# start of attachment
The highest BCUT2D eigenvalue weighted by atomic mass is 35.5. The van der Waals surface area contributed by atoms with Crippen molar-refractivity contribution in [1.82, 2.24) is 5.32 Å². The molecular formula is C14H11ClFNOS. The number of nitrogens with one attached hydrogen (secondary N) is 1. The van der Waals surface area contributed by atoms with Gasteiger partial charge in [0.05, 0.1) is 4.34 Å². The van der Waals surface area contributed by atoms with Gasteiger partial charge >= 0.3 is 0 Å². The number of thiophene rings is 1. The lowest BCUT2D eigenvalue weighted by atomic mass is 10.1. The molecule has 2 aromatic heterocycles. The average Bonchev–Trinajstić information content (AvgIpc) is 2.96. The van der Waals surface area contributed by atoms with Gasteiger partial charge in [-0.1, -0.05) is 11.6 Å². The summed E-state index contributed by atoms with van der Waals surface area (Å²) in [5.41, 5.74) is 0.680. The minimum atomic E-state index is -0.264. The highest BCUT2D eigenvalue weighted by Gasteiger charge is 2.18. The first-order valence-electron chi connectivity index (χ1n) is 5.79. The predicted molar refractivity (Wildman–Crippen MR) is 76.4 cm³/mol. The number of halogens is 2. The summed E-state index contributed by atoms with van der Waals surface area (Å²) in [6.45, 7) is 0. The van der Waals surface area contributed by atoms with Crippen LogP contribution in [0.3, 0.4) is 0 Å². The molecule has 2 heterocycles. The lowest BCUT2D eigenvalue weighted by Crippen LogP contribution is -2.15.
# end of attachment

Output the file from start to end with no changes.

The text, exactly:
The highest BCUT2D eigenvalue weighted by atomic mass is 35.5. The van der Waals surface area contributed by atoms with Crippen molar-refractivity contribution in [1.82, 2.24) is 5.32 Å². The molecular formula is C14H11ClFNOS. The number of nitrogens with one attached hydrogen (secondary N) is 1. The van der Waals surface area contributed by atoms with Gasteiger partial charge in [0.05, 0.1) is 4.34 Å². The van der Waals surface area contributed by atoms with Gasteiger partial charge >= 0.3 is 0 Å². The number of thiophene rings is 1. The lowest BCUT2D eigenvalue weighted by atomic mass is 10.1. The molecule has 2 aromatic heterocycles. The average Bonchev–Trinajstić information content (AvgIpc) is 2.96. The van der Waals surface area contributed by atoms with Gasteiger partial charge in [-0.1, -0.05) is 11.6 Å². The summed E-state index contributed by atoms with van der Waals surface area (Å²) in [5.41, 5.74) is 0.680. The minimum atomic E-state index is -0.264. The highest BCUT2D eigenvalue weighted by Gasteiger charge is 2.18. The first-order valence-electron chi connectivity index (χ1n) is 5.79. The predicted molar refractivity (Wildman–Crippen MR) is 76.4 cm³/mol. The number of halogens is 2. The summed E-state index contributed by atoms with van der Waals surface area (Å²) in [6.45, 7) is 0. The van der Waals surface area contributed by atoms with Crippen LogP contribution in [0.3, 0.4) is 0 Å². The molecule has 2 heterocycles. The lowest BCUT2D eigenvalue weighted by Crippen LogP contribution is -2.15.